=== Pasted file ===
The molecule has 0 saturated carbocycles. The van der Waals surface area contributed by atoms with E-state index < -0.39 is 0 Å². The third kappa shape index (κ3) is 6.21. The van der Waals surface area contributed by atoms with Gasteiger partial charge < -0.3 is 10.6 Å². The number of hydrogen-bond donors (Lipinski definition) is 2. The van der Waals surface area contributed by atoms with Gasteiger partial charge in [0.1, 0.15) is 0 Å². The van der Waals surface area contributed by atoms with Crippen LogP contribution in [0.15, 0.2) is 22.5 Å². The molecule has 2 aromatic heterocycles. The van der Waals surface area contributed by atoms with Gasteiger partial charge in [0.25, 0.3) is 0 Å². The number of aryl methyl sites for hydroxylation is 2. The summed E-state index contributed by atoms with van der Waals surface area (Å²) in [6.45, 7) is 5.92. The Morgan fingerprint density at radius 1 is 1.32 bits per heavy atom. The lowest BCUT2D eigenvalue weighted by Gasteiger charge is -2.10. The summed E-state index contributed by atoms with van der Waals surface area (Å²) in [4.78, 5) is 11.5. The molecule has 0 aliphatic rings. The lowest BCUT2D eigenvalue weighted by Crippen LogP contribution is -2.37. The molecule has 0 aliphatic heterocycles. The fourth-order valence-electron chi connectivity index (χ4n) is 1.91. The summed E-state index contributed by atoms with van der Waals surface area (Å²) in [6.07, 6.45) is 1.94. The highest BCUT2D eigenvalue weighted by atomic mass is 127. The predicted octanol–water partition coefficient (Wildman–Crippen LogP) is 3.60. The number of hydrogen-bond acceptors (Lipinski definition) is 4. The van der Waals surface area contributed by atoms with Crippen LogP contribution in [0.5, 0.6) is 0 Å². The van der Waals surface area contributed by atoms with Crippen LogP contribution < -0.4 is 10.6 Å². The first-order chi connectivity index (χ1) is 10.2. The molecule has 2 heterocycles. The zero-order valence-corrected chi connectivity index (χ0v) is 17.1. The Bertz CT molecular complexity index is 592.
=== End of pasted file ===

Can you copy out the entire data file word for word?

The molecule has 0 saturated carbocycles. The van der Waals surface area contributed by atoms with E-state index < -0.39 is 0 Å². The third kappa shape index (κ3) is 6.21. The van der Waals surface area contributed by atoms with Gasteiger partial charge < -0.3 is 10.6 Å². The number of hydrogen-bond donors (Lipinski definition) is 2. The van der Waals surface area contributed by atoms with Gasteiger partial charge in [0.1, 0.15) is 0 Å². The van der Waals surface area contributed by atoms with Crippen LogP contribution in [0.15, 0.2) is 22.5 Å². The molecule has 2 aromatic heterocycles. The van der Waals surface area contributed by atoms with Gasteiger partial charge in [0.25, 0.3) is 0 Å². The number of aryl methyl sites for hydroxylation is 2. The summed E-state index contributed by atoms with van der Waals surface area (Å²) in [6.45, 7) is 5.92. The Morgan fingerprint density at radius 1 is 1.32 bits per heavy atom. The lowest BCUT2D eigenvalue weighted by Gasteiger charge is -2.10. The summed E-state index contributed by atoms with van der Waals surface area (Å²) in [4.78, 5) is 11.5. The molecule has 0 aliphatic rings. The lowest BCUT2D eigenvalue weighted by Crippen LogP contribution is -2.37. The molecule has 0 aliphatic heterocycles. The fourth-order valence-electron chi connectivity index (χ4n) is 1.91. The summed E-state index contributed by atoms with van der Waals surface area (Å²) in [6.07, 6.45) is 1.94. The highest BCUT2D eigenvalue weighted by atomic mass is 127. The predicted octanol–water partition coefficient (Wildman–Crippen LogP) is 3.60. The number of hydrogen-bond acceptors (Lipinski definition) is 4. The van der Waals surface area contributed by atoms with Crippen LogP contribution in [0.5, 0.6) is 0 Å². The van der Waals surface area contributed by atoms with Crippen LogP contribution < -0.4 is 10.6 Å². The first-order chi connectivity index (χ1) is 10.2. The molecule has 2 heterocycles. The zero-order valence-corrected chi connectivity index (χ0v) is 17.1. The Bertz CT molecular complexity index is 592.